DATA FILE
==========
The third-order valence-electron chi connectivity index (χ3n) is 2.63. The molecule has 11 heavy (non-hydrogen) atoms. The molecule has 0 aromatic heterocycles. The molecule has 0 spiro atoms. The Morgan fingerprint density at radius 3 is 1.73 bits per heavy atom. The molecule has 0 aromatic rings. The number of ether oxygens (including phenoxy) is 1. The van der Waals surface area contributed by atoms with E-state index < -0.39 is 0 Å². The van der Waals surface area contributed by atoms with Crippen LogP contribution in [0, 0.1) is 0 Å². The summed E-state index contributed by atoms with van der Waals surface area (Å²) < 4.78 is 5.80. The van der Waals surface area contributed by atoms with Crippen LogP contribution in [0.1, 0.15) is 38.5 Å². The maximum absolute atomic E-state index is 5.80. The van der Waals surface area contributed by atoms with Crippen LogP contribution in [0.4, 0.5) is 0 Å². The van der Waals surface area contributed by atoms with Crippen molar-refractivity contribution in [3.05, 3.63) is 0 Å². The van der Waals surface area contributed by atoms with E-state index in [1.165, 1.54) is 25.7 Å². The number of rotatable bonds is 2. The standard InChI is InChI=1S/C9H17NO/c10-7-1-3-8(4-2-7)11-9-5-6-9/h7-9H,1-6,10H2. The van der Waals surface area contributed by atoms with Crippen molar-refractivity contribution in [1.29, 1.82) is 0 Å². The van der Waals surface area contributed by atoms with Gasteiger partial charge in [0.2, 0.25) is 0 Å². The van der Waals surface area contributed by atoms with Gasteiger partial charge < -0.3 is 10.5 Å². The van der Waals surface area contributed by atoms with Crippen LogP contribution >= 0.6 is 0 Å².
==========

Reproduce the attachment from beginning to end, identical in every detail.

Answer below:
The third-order valence-electron chi connectivity index (χ3n) is 2.63. The molecule has 11 heavy (non-hydrogen) atoms. The molecule has 0 aromatic heterocycles. The molecule has 0 spiro atoms. The Morgan fingerprint density at radius 3 is 1.73 bits per heavy atom. The molecule has 0 aromatic rings. The number of ether oxygens (including phenoxy) is 1. The van der Waals surface area contributed by atoms with E-state index < -0.39 is 0 Å². The van der Waals surface area contributed by atoms with Crippen LogP contribution in [0, 0.1) is 0 Å². The summed E-state index contributed by atoms with van der Waals surface area (Å²) < 4.78 is 5.80. The van der Waals surface area contributed by atoms with Crippen LogP contribution in [0.1, 0.15) is 38.5 Å². The maximum absolute atomic E-state index is 5.80. The van der Waals surface area contributed by atoms with Crippen LogP contribution in [0.4, 0.5) is 0 Å². The van der Waals surface area contributed by atoms with Crippen molar-refractivity contribution in [3.05, 3.63) is 0 Å². The van der Waals surface area contributed by atoms with E-state index in [1.165, 1.54) is 25.7 Å². The number of rotatable bonds is 2. The standard InChI is InChI=1S/C9H17NO/c10-7-1-3-8(4-2-7)11-9-5-6-9/h7-9H,1-6,10H2. The van der Waals surface area contributed by atoms with Crippen molar-refractivity contribution in [1.29, 1.82) is 0 Å². The van der Waals surface area contributed by atoms with Gasteiger partial charge in [0.2, 0.25) is 0 Å². The van der Waals surface area contributed by atoms with Gasteiger partial charge < -0.3 is 10.5 Å². The van der Waals surface area contributed by atoms with Crippen LogP contribution >= 0.6 is 0 Å².